Vann og vassdrag
Publisert 11.06.2015 , sist oppdatert 16.09.2021

Svartisen subglasiale laboratorium

Svartisen Subglacial Laboratory is situated under 200 m of ice in northern Norway. The laboratory provides a unique opportunity for direct access to the bed of a temperate glacier for the purposes of measuring sub-glacial parameters and performing experiments on the ice.

The entrance to the subglacial laboratory is situated on the left side of the glacier about 500 m above the lake (8 m a.s.l.) and the fjord (lower right corner). Photo Hallgeir Elvehøy

View fact sheet (norwegian)

View map location of Engabreen

A subglacial intake was constructed beneath Engabreen, one of the valley glaciers draining western Svartisen, for hydro-electrical purposes. Permanent tunnels were made through the rock underneath the glacier and lead to access points that open directly at the ice-bed interface.


Sampling basal sediment rich glacier ice in the ice cave using a chain-saw. Photo Miriam Jackson.

At one access point, it is possible to use hot water drilling to melt out ice tunnels in order to gain access to the glacier bed. It is then possible to sample ice that is unaffected by atmospheric processes, to be able to take much larger samples than is possible using boreholes and to leave experiments in place from one year to the next, easily gaining access to them again when necessary.

Video footage from the Subglacial Laboratory

BBC visits Dr. Miriam Jackson at the Subglacial Laboratory


A variety of projects have been completed in the laboratory by researchers from several different institutions. Several load cells have been installed beneath the ice and the anti-correlation between basal pressure and discharge has been examined, as well as the relation between load cell pressure and other parameters. An instrumented obstacle was installed at the bed surface and sliding speed, temperatures and stresses on the obstacle were measured. Using these data in a 3D finite element model, it was possible to determine the viscosity parameter in the flow law, which was smaller than published values for clean ice.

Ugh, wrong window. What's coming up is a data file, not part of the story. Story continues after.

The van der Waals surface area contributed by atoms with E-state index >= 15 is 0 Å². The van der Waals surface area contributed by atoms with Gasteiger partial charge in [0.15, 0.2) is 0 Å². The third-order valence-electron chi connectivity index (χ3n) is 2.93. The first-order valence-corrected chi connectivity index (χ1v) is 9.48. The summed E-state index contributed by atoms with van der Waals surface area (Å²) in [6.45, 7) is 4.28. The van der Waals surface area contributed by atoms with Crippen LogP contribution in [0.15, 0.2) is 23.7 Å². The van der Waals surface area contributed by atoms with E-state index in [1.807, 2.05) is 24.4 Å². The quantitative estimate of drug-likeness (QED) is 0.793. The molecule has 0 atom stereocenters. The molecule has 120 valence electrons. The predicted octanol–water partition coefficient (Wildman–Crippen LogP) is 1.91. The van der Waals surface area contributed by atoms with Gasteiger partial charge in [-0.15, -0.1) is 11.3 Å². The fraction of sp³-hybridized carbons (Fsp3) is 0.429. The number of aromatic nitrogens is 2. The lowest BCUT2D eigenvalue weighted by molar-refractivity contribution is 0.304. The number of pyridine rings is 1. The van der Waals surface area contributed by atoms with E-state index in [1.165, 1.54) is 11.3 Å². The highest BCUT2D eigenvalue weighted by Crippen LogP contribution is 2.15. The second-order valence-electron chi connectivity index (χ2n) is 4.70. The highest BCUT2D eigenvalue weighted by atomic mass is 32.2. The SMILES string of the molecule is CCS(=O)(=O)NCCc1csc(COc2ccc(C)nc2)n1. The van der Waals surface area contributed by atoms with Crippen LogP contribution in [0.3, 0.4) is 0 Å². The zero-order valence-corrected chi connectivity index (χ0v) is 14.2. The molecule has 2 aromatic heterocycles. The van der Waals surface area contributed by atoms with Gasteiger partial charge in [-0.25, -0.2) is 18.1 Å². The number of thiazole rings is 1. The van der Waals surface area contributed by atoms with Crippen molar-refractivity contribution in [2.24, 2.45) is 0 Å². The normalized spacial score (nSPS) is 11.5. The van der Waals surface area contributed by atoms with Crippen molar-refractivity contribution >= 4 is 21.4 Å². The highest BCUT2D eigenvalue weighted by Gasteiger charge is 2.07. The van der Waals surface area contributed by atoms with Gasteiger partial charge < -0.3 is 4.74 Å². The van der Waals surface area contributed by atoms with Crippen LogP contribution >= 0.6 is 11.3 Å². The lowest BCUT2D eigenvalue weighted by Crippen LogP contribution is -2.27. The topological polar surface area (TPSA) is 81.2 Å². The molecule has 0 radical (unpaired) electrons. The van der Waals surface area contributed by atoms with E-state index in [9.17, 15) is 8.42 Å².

Chemical and isotopic (d18O and dD) analysis of a two metre long basal ice core was performed to investigate the mechanisms by which different ice facies have been formed. These and other studies examining the basal stratigraphy of the ice suggest there is considerable water movement therein. Other projects include examining the fabric of the basal ice, tracing experiments to study the subglacial hydrology and examining the basal motion of glaciers over hard beds and soft beds.


Glacier ice in the melted out ice cave. Photo: Miriam Jackson

Facilities and equipment in the Subglacial Laboratory

The Svartisen Subglacial Laboratory includes the following facilities available for researchers:

  • Fully-equipped living quarters with beds for up to 8 researchers in four bedrooms, kitchen with cooking facilities, dining/living area, bathroom including shower etc.
  • Three laboratory rooms, freezer and workshop;
  • Hot-water system for melting subglacial tunnels;
  • Computer, electronics supplies, miscellaneous tools and heavy equipment;
  • Telephone system throughout the tunnel system including at the main entrance, in the living area and in each of the laboratory rooms.
  • The Svartisen Subglacial Laboratory includes the following facilities available for researchers:

Map location of Engabreen:

Miriam Jacson working in the ice cave made by hot water melting on 21st March 2009.